Chemistry has been called the science of what things are. Its intent is the exploration of the nature of the materials that fabricate our physical environment, why they hold the different properties that depict them, how their atomic structure may be fathomed, and how they may be manipulated and changed. Although organic reactions have been conducted by man since the discovery of fire, the science of Organic chemistry did not develop until the turn of the eighteenth century, mainly in France at first, then in Germany, later on in England. By far the largest variety of materials that bombard us are made up of organic elements. The beginning of the Ninetieth century was also the dawn of chemistry, all organic substances were understood as all being materials produced by living organisms: wood, bone, cloth, food, medicines, and the complex substances that configure the human body. Inorganic material was believed to come from the Earth: salt, metals, and rock, just to name a few. Because of the human’s wonder of natural life, organic materials were believed to possess an enigmatic “Vital Force.” Thus organic chemistry was separated from inorganic chemistry, and it became it’s own field of science. By the turn of the Nineteenth the “Vital Force” theory was immensely discredited, but this branch of science still stayed separated from inorganic chemistry. Back when Organic chemistry was the chemistry of living matter, Professor Wohler succeeded in synthesizing in the labo...
The name organic chemistry came from the word organism. Prior to 1828, all organic compounds had been obtained from organisms or their remains. The scientific philosophy back then was that the synthesis of organic compounds could only be produced within living matter while inorganic compounds were synthesized from non-living matter. A theory known as "Vitalism" stated that a "vital force" from living organisms was necessary to make an organic compound. 1828, a German chemist Friedrich Wöhler (1800-1882) amazed the science community by using the inorganic compound ammonium cyanate, NH4OCN to synthesize urea, H2NCONH2, an organic substance found in the urine of many animals. This led to the disappearance of the "Vitalism" theory.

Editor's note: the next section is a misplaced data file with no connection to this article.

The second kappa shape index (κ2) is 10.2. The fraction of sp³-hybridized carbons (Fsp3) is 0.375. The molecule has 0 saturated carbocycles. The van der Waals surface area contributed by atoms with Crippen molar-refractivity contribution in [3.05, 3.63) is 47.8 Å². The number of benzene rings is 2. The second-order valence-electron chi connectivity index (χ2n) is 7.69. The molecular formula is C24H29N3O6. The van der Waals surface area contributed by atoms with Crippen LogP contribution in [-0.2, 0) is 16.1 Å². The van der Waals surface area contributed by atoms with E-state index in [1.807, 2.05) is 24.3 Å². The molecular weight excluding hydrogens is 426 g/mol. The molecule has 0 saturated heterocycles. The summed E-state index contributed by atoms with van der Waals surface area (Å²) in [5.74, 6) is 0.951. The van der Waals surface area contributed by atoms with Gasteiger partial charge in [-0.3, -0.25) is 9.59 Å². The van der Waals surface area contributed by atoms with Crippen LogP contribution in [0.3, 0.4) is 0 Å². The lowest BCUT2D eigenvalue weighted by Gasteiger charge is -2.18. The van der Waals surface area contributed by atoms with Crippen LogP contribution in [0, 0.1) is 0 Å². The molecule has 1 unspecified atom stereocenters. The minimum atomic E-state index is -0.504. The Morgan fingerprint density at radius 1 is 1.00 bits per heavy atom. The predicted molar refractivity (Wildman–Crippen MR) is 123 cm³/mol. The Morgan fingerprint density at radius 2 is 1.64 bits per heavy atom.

Today, chemists consider organic compounds to be those containing carbon and one or more other elements, most often hydrogen, oxygen, nitrogen, sulfur, or the halogens, but sometimes others as well. Organic chemistry is defined as the chemistry of carbon and its compounds.
Organic chemistry is also known under the short-term organic. The organic chemistry as a branch of chemistry can be viewed and engaged in the carbon content. Particularly the structure, composition and the chemical reactions of carbon will be investigated. To the organic chemistry include the elements that go with the carbon compounds. Therefore we understand today as the organic chemistry, the chemistry of carbon compounds, and not focusing only on the compounds from nature.
The organic chemistry is, however, also limits for inorganic chemistry. This limit is usually denied to the concept of hydrocyanic acid. The division of natural science in organic chemistry and inorganic chemistry is historical. The term "organic" was first used by Berzilius about 1810 because by then all investigated compounds derived from living organisms and in the laboratory could not be synthesized. Berzilius found it impossible to produce organic compounds from nature artificial. This theory was refuted, however, then in 1828 by the chemist Friedrich Wohler. In later times it was always more to produce organic substances synthetically, which contained all the carbon. The simplest organic compounds consist only of the elements of water and carbon. Only compounds such as carbon oxides, carbonates, carbides and cyanides are expected to inorganic compounds.
Before the nineteenth century, chemists generally believed that compounds obtained from living organisms were...
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